Hypoxia upregulates the expression of the pluripotency markers in the stem cells from human deciduous teeth
Cultivation under hypoxia promotes different responses in the mesenchymal stem cells and it has been producing promising results for clinical applications. Pulp tissue from deciduous teeth is a source of stem cells which has a high proliferative potential but this is usually discarded. This study has evaluated the effects of hypoxia on proliferation, apoptosis, and the expression of the pluripotency-related genes of the stem cells from human exfoliated deciduous teeth (SHED).
Materials and methods
The cells were isolated from dental pulp (n = 5) and characterized as mesenchymal stem cells, in accordance with the International Society for Cell Therapy. The cells were cultivated under hypoxia (3% oxygen) and compared to the normoxia cells (21% oxygen). The proliferation rate was evaluated by the Ki67 antibody for up to 7 days, while the metabolic activity was measured by the wst-8 assay for up to 14 days. The apoptotic cells were analyzed by Annexin V and propidium iodide staining at 24 h and 4 and 7 days. The expression of the pluripotent genes (OCT4, SOX2, and NANOG) was quantified by qPCR after 24 h, or 7 days, when cultivated under hypoxia or normoxia.
No differences in the metabolic activity, the proliferation rate, and the apoptosis of SHED when cultivated under hypoxia or normoxia (p > 0.05) were observed. The expression of the pluripotent genes was significantly higher after 24 h and 7 days of the cells that were exposed to hypoxia (p < 0.01).
These findings have indicated an increase of the pluripotency-related genes within 7 days as being the main advantage of SHED culture under hypoxia.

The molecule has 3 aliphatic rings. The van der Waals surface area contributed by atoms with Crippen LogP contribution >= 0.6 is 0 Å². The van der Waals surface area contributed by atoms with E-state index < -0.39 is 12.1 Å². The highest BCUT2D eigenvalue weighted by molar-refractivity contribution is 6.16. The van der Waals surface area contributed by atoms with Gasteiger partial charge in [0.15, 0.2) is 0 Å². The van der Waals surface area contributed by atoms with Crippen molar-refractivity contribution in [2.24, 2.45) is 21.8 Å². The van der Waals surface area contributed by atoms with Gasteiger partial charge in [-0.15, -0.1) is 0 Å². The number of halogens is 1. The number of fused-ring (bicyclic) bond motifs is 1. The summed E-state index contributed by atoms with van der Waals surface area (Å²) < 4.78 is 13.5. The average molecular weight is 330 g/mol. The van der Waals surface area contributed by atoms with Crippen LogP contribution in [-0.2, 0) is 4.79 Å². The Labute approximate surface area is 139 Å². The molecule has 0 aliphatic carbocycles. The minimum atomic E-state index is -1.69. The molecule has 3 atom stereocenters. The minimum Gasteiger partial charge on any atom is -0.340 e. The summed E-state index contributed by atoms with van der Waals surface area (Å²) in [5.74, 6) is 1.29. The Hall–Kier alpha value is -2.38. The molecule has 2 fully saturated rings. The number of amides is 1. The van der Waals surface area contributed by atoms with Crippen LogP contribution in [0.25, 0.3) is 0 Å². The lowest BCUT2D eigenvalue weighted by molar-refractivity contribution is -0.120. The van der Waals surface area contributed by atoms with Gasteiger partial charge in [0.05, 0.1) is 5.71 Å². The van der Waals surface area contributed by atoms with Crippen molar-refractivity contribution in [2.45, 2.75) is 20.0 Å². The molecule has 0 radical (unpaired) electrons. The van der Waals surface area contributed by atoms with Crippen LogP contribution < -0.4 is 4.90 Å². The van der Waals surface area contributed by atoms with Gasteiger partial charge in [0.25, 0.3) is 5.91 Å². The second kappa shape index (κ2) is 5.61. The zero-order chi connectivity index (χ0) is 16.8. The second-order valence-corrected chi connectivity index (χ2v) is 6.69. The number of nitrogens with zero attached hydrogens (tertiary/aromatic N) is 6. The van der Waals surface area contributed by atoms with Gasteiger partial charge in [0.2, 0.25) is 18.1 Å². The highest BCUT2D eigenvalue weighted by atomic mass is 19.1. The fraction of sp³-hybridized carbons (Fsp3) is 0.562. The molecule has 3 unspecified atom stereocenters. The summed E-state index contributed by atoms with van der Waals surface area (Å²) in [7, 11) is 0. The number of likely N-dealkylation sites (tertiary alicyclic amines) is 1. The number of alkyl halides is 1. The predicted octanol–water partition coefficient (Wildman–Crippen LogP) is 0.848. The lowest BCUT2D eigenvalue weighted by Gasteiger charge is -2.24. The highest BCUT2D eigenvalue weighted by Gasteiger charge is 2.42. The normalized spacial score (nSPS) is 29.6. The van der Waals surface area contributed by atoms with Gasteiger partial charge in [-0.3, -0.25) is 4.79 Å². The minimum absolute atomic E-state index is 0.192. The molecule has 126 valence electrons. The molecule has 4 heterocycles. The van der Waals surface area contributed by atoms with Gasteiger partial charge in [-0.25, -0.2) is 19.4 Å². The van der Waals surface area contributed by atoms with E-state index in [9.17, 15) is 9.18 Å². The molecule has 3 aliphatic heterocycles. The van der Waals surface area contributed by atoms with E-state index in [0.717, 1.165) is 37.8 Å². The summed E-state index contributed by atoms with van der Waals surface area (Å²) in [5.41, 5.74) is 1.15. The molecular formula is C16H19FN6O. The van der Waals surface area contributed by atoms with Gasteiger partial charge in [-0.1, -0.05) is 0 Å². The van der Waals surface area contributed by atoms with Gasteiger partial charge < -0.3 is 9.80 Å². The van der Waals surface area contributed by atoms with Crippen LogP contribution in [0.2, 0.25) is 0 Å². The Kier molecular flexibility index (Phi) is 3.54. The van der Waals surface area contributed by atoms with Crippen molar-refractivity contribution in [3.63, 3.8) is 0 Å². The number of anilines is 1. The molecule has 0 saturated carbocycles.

Hypoxia culture may help maintain the quiescent state of the SHED, which could be advantageous for their future clinical applications.
KeywordsDental pulp Deciduous teeth Stem cells Hypoxia
This work was supported by the Stem Cell Research Institute, Brazil.
Compliance with ethical standards
Conflict of interest
The authors declare that they have no conflict of interest.
This research was conducted in accordance with the ethical standards of the Resolution of the National Council on Ethics in Research (n. 466/2012) and with the 1964 Helsinki declaration and its later amendments, or comparable ethical standards. The Research Committee of the Universidade Federal do Rio Grande do Sul, Brazil (n. 27111314.3.0000.5347) approved the protocol of this study. Deciduous teeth (molars and canines) with at least one third of a physiological root resorption and which had been programed for extraction were selected from five donors, aged 8 to 12 years old. The tooth extraction was conducted at the Children and Youth Dental Clinic, School of Dentistry, Federal University of Rio Grande do Sul (UFRGS), Porto Alegre, Brazil. For the tooth collection, written informed consent was signed by the parents or guardians of the donors.
Informed consent was obtained from all of the individual participants that were included in the study.
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